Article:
I love watching Anthony Rizzo play baseball.
I don’t catch him often. As a die-hard Mets fan, I don’t seek out Chicago Cubs games as a general practice. In a typical season, I see him in six games, when the Mets head to Wrigley or the Cubbies invade CitiField. At the moment I’m writing this post on my phone, it’s the first of a three-game Mets home series, in which Jacob DeGrom will end up throwing an incredible complete game after two frustrating starts and the Amazins dominate against the struggling World Series champs in a 6-1 win (crowns for DeGrom, Asdrubal Cabrera and Jay Bruce). The last two years happen to have come with bonus playoff views of Rizzo and his teammates.
What I appreciate about Rizzo is his excitement for the game. A team leader and fan favorite, the 27-year-old is always happy to be on the field. He works pitchers when he’s up at bat. He’s a hustler, a throwback to a previous era of ball players. There’s a smile consistently on his face. It’s like growing up in Florida embedded sunshine in his bones.
I have virtually nothing in common with this kid, save for one thing: we’re both blood cancer survivors. I was diagnosed with non-Hodgkin’s lymphoma at the age Rizzo is now. Rizzo was diagnosed with Hodkgin’s lymphoma at just 18.
This has probably made my enjoyment of watching a non-Met a biased one. Finding out that Rizzo was also a cancer survivor — and playing alongside pitcher Jon Lester, who was diagnosed with non-Hodgkin’s while pitching for the Boston Red Sox a few years ago — piqued my interest. (In a weird twist of fate, Rizzo was diagnosed while a part of the Red Sox organization; both he and Lester are now with the Cubs.)
He started the Anthony Rizzo Family Foundation in 2012 to raise money for cancer research and to provide support for children and their families fighting the disease. He’s made appearances at and donated to children’s hospitals. He’s a face of young cancer survivors who never set out to be one – because who the hell would actively want to be such a thing? Nonetheless, he’s an incredible role model for those of us who’ve been dealt a hand few others our age(s) can understand.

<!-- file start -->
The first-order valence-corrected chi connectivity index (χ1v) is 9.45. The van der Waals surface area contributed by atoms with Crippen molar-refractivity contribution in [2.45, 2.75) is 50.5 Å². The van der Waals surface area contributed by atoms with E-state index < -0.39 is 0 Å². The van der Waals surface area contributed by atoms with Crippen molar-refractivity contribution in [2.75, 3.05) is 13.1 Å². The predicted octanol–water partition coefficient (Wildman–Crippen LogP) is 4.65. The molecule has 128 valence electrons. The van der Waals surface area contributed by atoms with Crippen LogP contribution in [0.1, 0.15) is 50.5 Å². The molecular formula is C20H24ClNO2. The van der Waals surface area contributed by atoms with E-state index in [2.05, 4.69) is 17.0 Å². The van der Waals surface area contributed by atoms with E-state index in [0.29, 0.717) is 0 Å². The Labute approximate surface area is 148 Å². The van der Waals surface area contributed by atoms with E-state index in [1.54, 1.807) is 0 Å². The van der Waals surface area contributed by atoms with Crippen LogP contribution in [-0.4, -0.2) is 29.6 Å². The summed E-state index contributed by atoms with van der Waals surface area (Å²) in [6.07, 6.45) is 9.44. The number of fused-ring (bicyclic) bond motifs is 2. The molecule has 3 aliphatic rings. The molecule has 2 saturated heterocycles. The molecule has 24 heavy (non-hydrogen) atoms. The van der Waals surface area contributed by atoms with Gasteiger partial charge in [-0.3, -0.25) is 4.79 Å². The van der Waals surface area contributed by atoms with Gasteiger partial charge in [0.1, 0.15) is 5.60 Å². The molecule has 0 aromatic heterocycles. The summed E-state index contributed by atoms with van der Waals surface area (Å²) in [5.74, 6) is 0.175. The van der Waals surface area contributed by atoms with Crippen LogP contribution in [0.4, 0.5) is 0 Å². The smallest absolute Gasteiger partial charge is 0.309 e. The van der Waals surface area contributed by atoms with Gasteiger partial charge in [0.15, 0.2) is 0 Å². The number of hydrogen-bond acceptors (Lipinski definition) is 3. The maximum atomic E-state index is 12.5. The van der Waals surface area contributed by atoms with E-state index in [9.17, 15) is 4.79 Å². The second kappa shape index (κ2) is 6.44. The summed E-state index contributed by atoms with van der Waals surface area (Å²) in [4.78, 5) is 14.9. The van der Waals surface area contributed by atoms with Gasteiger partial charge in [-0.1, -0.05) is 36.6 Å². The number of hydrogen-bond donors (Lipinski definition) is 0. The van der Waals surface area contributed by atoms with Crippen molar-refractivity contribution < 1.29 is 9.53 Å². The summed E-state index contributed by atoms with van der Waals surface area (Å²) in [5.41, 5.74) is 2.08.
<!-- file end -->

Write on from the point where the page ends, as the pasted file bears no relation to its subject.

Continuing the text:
I’ve watched a couple of interviews where Rizzo has discussed being a survivor, and both times he was a bit reluctant in his sound bites. He never hides the fact that he’s a survivor, but you can sense frustration towards some of the questions he receives. I get it. Being a cancer survivor is exhausting. It also doesn’t mean we have all the answers for every other survivor or patient currently going through treatment, or for friends and family members of the aforementioned. Just because we talk about cancer a lot doesn’t mean we want to talk about it every day — or in the moment you’re asking about it. Being open does not mean shedding all layers of privacy, does not mean you have a right to ask everything you’re thinking about what it might be like to have cancer without some semblance of a filter.
I don’t pretend to think these feelings are the ones Rizzo has. I’m projecting. But I’m also seeing a tiny piece of myself in a big league ball player, which I never thought could happen.
Simply put, I just like watching him play because he’s good. I also like knowing that this major leaguer plays with a zest for life after coming face-to-face with a life-threatening illness. There’s something incredibly impressive about those who take their survivorship to new heights and, by doing so, give an extra layer of hope, faith, and perseverance to his fellow C Club members, none of whom ever wanted to tote a cancer card.
I hope to meet Rizzo one day. I want to say thank you for being such a positive force for other survivors. Being able to deal with such a double whammy of a public persona is a victory. Showing up to that ball field every day is a victory. Finding a job and passion you love is a victory. Not having to talk about cancer constantly — even if it’s never fully out of your brain space — is the biggest victory of all.
So, thanks, Anthony Rizzo. It’s an honor to watch you play baseball.